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The Shortest Distance

Let’s make it as easy as possible. Let’s get there as fast as possible. If you formulate the perfect question, you’ll get precisely the data you need the first time. The reasoning comes from a geometry proof, “The shortest distance between two points is a straight line.”

And yet, the shortest distance reasoning, which can be directly proven, may be contradicted in organizations. In my experience, the shortest distance between where I am and where I want to go in an organization is often a trip through stories. A story has the potential to produce multiple points of connection for listeners.

As we listen to a story, the mind is working to make sense of what is being said. The mind constantly sorts through past experiences, opinions and beliefs, thoughts and ideas, emotions and feelings. It generates a configuration that allows us to access the story being told. It builds a connection between the new information presented and prior information stored . . . a map of the terrain with a “you are here” flag prominently displayed. When multiple people in a group or organization share their stories, it is possible to generate a communal map with a “we are here” flag. While not everyone may agree on the map’s terrain, road layout, or even orientation and scale, a shared understanding can begin.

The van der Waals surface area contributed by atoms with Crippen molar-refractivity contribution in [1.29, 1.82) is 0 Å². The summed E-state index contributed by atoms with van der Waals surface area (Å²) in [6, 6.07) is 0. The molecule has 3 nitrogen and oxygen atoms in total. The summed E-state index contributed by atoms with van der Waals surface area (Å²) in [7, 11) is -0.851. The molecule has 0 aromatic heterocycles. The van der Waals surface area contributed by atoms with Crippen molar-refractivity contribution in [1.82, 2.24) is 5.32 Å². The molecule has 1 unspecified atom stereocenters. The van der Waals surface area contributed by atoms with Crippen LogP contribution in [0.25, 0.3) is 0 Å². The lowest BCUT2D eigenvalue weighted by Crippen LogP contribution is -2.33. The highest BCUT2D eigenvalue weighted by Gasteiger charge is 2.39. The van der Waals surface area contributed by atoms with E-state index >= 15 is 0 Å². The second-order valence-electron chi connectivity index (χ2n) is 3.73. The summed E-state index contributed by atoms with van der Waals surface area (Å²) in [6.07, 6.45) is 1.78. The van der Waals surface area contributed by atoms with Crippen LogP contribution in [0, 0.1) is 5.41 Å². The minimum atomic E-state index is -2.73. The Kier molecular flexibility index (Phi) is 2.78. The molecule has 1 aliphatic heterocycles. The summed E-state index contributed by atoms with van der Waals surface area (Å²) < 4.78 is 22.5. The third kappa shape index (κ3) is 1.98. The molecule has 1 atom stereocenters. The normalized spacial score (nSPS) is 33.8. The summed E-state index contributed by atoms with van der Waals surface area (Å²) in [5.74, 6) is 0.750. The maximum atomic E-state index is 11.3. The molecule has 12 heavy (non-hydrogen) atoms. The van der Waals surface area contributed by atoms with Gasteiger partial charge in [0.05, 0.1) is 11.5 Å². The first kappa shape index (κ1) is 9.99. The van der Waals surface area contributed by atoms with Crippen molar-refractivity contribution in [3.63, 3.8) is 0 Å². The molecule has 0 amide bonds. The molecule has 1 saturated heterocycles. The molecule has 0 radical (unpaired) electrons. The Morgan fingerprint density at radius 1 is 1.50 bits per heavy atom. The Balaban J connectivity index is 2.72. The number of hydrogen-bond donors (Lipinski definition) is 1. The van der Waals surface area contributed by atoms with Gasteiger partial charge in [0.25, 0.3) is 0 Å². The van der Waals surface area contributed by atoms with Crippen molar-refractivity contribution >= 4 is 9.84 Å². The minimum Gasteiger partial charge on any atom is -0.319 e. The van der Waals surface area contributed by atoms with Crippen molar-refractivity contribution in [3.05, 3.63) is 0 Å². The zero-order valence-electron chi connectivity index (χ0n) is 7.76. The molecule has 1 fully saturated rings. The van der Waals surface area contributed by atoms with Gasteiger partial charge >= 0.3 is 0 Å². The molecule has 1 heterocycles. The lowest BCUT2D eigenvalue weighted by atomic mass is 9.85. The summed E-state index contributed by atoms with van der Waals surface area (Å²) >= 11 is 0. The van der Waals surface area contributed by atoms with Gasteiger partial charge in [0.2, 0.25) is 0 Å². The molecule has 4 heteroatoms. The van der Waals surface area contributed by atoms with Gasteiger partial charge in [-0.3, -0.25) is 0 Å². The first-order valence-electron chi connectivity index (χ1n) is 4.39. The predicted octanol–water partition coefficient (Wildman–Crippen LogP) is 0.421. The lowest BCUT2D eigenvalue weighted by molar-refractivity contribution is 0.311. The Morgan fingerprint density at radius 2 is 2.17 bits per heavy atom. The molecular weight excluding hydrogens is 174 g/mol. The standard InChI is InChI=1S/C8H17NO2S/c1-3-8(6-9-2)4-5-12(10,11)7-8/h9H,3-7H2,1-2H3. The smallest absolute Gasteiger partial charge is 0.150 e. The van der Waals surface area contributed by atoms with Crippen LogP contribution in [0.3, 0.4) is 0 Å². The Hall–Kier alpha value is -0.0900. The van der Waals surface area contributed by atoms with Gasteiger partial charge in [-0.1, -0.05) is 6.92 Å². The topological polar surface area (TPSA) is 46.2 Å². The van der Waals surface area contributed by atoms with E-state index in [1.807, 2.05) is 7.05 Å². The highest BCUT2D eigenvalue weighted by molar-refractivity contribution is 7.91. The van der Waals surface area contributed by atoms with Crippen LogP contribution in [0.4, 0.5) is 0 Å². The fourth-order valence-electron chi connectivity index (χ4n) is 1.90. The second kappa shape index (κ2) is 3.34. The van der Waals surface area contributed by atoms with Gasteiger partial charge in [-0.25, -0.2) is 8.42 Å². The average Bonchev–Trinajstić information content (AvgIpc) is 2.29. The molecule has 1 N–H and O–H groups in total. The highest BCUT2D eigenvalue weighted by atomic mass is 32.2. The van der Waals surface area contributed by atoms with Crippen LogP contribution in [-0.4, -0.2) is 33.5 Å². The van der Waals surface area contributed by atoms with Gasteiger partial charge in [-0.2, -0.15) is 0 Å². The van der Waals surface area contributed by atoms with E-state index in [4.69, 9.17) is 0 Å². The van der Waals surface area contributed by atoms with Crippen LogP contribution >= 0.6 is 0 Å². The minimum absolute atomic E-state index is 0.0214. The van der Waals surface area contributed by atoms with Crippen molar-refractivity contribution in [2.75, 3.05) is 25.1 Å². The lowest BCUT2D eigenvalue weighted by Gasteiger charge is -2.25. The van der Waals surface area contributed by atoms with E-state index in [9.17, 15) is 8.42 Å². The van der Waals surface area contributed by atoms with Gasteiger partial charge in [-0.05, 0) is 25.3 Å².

In groups and organizations, the shortest distance between two points may be a conversation that includes stories. So, let the questions be ones that are generative, that ask for people to share stories out of their experiences in coming to the place they find themselves in today. Let the questions, stories, and conversations begin to discover a shared map and shortest distance between us.

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